Lunchbox Concert with Guest Artist Saale Fischer

Thursday – April 12, 2018

12:30 p.m. – UO Berwick Hall


 “Le Goût Français? An Imaginary Dance Suite”


Saale Fischer, harpsichord, Estonian Academy of Music and Theatre

Louis Couperin (1626-1661) Prelude in a
Johann Sebastian Bach (1685-1750) Suite a-moll BWV 818a
Jacques Champion de Chambonnières (1601-1672) Pieces in a
Fort gay (Bach)
Allemande (Bach)  
Courante – Courante avec double (Chambonnières)
Courante (Chambonnières) – Courante (Bach)
Gaillarde (Chambonnières)
Sarabande (Chambonnières) – Sarabande (Bach)
Menuet (Bach)


Between 1722 and 1725, Johann Sebastian Bach wrote the six Harpsichords Suites BWV 812-817, Suites pour le Clavessin, that he dedicated to his second wife, Anna Magdalena. In contemporary editions like Neue Bach-Ausgabe, an additional Suite in A-Minor BWV 818 (1722) has been included to the compilation of those harpsichord pieces that are now commonly known as the French Suites. It is also known that it wasn’t the composer himself who titled his harpsichord pieces as “French”, but the name was given later. According to J. N. Forkel, “One usually calls them French Suites because they are written in the French manner” (“Man nennt sie gewöhnlich Französische Suiten, weil sie im Französischen Geschmack geschrieben sind” – Forkel). It has been claimed that Forkel was wrong assuming the six “small” suites are in the French manner as obviously, elements of Italian compositional style are prevailing there. What about le goût Français!? Was Forkel actually that wrong? Which musical elements could have made him see the pieces being written in the French style? Encouraged by the thoughts of celebrated early music scholar Bruce Haynes, I have allowed myself to take a different role in this concert-lecture as merely an “executioner” of the score. By juxtaposing the dances from Suite in a-minor BWV 818a with the dances by Jacques Champion de Chambonnières (1601-1672), I have created a brand new suite to illustrate and perhaps even to answer the questions raised above.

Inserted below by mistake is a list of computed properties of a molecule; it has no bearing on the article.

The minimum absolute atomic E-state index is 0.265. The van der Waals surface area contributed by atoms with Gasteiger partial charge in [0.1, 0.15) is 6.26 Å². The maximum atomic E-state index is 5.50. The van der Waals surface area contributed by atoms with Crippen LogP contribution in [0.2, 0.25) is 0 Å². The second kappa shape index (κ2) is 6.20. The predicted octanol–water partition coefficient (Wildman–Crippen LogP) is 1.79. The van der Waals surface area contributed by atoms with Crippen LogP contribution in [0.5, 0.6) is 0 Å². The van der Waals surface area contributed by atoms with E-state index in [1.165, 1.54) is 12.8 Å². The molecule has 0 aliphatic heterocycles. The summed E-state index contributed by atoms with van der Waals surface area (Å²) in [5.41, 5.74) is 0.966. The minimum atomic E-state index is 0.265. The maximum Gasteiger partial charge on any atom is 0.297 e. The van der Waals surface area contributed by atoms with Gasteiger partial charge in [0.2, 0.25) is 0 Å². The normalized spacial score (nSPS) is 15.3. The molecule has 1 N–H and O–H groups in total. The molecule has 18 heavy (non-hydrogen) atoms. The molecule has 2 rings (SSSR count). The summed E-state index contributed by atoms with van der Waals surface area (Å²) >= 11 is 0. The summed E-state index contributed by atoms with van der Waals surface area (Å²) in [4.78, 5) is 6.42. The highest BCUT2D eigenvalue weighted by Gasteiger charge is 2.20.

Saale Fischer is an Estonian harpsichordist, music educator and author. After graduating from Tallinn Techincal University (BA, 2005) she furthered her studies in early music and harpsichord at Tallinn Georg Ots Music School (teacher Reinut Tepp), Estonian Academy of Music and Theatre (BA in 2007, prof. Imbi Tarum) and at the Musikhochschule Trossingen in Germany (MA in 2010, prof. Marieke Spaans). She has taken part in several master classes for harpsichord and chamber music with Lars Ulrik Mortensen, Jaques Ogg, Miklós Spanyi, Blandine Verlet and Ketil Haugsand, and obtained private tutoring in organ playing with Dr. Eberhard Schulz in Germany.

In 2006, Saale participated in the International Johann Sebastian Bach Competition in Leipzig and in 2007 she was awarded the 2nd prize at the Dietrich Buxtehude Competition in Tallinn. Since 2007, Saale has primarily worked as a freelance harpsichordist, both as a soloist and a continuo-player, performing in numerous choral, orchestral and chamber music projects. In addition, she has also served as an organist in Catholic and Protestant churches in Germany and Egypt (2007-2013), been a pre-school music educator at Montessori Kindergarten „Kompass“ in Cairo (2011-2014), and initiated a musical playgroup for Estonian-speaking children in greater Cairo (2011-2014). In 2014, she returned to her native town Tallinn. Presently, Saale is a Ph.D. student at the Estonian Academy of Music and Theatre. She teaches piano at Tallinn European School and performs as a soloist and continuo-player (harpsichord, organ, fortepiano) with baroque ensemble Floridante which she co-founded in 2014.


*All Musicking Conference Events are Free and Open to the Public
**All events are subject to change

Skip to toolbar